3. You can still do this with an old cell phone. I have a samsung s9 that is in a tight case. I glued a 62mm filter mount to the case that completely covered the lens and now I can switch between ir filters to look at different wave lengths or just take normal photos. This still works because while cell phones do have ir filters they are thin and crappy. I like the s9 in particular for this purpose because of its age and location of the camera in the center of the phone. It is way easier to attach the mount.

  4. The linked announcements mostly focus on camera sensors. Are there more affordable low-res/single-pixel options? (Similar to how a good thermal camera still isn’t cheap, but IR thermometer parts are?)

  5. SWIR can “cut through” fog and rain? Is there such a thing as an SWIR Laser? If there is that could be used for short range laser communication that isn’t whipped out by a slight mist, might be something to look at.

  6. A few things pop out at me here, tired as I am from an all-night shift, so forgive me if anything is too crazy “off” here:

    1. Pb, Cd, Hg, Br, etc…if you live in the EU, it seems unlikely you’ll be able to get these as a hobbyist.

    2. IR cam tech is regulated pretty tightly by ITAR (and some lesser stuff like EAR in the USA). FWIW, mid-band (5uM I think but not looking) is the band used for heat-seeking missles & the like. For Near-IR (up to 2 or microns?) I don’t know. I do specifically remember (because I looked it up a few years ago when the rules changed) that, for the US Govt at least, EAR applies to un-cooled cameras but full ITAR applies if you even apply a Peltier cooler (technically).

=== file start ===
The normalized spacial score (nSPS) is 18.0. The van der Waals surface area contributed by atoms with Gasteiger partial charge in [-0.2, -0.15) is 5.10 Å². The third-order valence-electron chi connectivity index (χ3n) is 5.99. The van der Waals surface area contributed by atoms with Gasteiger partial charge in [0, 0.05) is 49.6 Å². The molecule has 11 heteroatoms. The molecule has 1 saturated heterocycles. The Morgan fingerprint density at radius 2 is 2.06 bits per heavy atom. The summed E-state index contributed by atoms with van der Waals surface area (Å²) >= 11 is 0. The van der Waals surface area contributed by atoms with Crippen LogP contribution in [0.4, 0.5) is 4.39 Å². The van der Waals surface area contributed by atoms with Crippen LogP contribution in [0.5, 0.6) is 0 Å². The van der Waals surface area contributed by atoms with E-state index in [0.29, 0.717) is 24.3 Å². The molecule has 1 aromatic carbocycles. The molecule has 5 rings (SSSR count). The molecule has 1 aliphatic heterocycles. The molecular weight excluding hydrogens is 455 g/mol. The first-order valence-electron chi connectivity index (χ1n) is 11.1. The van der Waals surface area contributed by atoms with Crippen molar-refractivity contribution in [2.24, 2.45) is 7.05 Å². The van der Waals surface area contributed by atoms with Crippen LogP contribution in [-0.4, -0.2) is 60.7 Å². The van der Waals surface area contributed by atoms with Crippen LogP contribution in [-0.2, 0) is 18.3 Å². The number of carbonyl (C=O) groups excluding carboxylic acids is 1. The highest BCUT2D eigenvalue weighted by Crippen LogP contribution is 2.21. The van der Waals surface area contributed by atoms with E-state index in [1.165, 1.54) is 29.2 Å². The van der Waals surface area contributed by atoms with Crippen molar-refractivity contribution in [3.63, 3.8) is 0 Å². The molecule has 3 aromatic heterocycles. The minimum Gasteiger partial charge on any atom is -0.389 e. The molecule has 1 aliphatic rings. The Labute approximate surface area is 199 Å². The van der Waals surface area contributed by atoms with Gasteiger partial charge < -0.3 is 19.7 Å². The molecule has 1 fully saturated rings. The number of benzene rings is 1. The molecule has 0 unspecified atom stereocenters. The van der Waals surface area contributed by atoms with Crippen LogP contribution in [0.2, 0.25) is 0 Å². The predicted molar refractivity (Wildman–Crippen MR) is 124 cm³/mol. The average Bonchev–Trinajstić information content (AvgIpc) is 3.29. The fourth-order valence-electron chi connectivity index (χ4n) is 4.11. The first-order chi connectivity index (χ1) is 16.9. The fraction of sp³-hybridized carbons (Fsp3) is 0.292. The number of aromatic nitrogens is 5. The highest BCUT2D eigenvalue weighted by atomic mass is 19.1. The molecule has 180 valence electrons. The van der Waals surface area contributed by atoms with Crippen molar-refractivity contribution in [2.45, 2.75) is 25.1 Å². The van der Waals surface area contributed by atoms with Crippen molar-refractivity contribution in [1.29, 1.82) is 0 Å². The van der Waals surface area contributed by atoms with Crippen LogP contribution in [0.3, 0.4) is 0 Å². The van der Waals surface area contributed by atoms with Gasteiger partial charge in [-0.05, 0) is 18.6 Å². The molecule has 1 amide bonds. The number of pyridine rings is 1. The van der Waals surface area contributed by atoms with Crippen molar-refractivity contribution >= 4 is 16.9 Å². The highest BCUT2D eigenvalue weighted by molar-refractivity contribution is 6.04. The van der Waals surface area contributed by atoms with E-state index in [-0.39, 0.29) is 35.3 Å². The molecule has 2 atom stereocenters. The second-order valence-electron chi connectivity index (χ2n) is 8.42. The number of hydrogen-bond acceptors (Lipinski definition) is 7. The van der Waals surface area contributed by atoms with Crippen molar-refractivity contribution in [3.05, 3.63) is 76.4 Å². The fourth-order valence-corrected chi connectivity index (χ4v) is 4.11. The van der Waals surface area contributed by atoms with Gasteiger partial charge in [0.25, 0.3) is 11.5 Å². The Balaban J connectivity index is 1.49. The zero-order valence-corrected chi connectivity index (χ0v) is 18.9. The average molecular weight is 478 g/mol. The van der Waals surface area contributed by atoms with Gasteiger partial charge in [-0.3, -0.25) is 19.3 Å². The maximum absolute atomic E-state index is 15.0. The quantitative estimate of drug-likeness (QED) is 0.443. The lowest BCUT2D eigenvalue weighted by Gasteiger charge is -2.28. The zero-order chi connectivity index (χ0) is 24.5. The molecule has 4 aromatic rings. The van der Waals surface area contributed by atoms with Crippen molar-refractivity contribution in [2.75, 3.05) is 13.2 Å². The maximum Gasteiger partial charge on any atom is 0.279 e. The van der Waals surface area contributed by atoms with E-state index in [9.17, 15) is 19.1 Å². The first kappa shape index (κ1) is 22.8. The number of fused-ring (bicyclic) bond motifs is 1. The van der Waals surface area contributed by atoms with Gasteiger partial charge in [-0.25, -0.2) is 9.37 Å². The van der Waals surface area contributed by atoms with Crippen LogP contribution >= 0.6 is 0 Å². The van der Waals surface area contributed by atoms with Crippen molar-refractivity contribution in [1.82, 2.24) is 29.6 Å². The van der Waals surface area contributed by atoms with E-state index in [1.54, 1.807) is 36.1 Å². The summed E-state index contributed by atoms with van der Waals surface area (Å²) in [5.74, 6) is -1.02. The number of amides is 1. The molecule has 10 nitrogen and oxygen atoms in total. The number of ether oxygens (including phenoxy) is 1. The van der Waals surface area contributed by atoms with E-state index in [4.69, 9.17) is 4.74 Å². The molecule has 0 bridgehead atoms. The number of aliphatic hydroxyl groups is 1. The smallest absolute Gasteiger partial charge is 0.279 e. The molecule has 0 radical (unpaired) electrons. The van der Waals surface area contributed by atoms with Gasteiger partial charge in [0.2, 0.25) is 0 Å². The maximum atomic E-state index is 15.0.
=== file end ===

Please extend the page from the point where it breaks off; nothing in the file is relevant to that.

3. Elephant in the room: how bad is cooling needed? I guess up to 2 or 3uM you still don’t need it? Can’t remember. Check Goes-16 (East) vs Goes-17 (West, with its broken loop heat pipe) for how bad cooled versus un-cooled can be on different bands.

    1. 1. Really? You can’t buy lead weights for fishing? I would expect cadmium and mercury to be the most difficult to find, as they are potentially much more harmful even in solid form—er, elementally pure form, I guess, since mercury is a liquid.
      My understanding was that the EU’s hazardous materials regulations applied mostly to the manufacture of products to be sold, so I would imagine you could still buy from industrial suppliers. Here in the US, cadmium goes for about $3/kg right now, mercury is relatively easy to come by, bromine is a controlled substance but can e pretty easily extracted from hardware-store chemicals.
      I would think that the process to even attempt manufacturing anything with this process would be much more difficult than getting the materials, even if you had to smuggle them in using questionable methods. The cost and need for a controlled environment in any kind of vapor deposition like this is so much more prohibitive than access to the (relatively cheap, if hazardous) materials.
      I’m interested to know what the process is for a private citizen to obtain “banned” elements for scientific/industrial use.

  7. I did quite a lot of work on swir camera technologies in the 2000’s. The InGas sensors we’re good enough, but didn’t get any less noisy below -120C. Quantum dots were a thing back then too. Also had a LWIR camera from the 70’s, it mechanically scanned a 7*1 lead based detector array, and mechanically scanned the 7 outputs to red LEDs, the scanner produced a 70 lone display. LWIR lenses made it remarkably useful.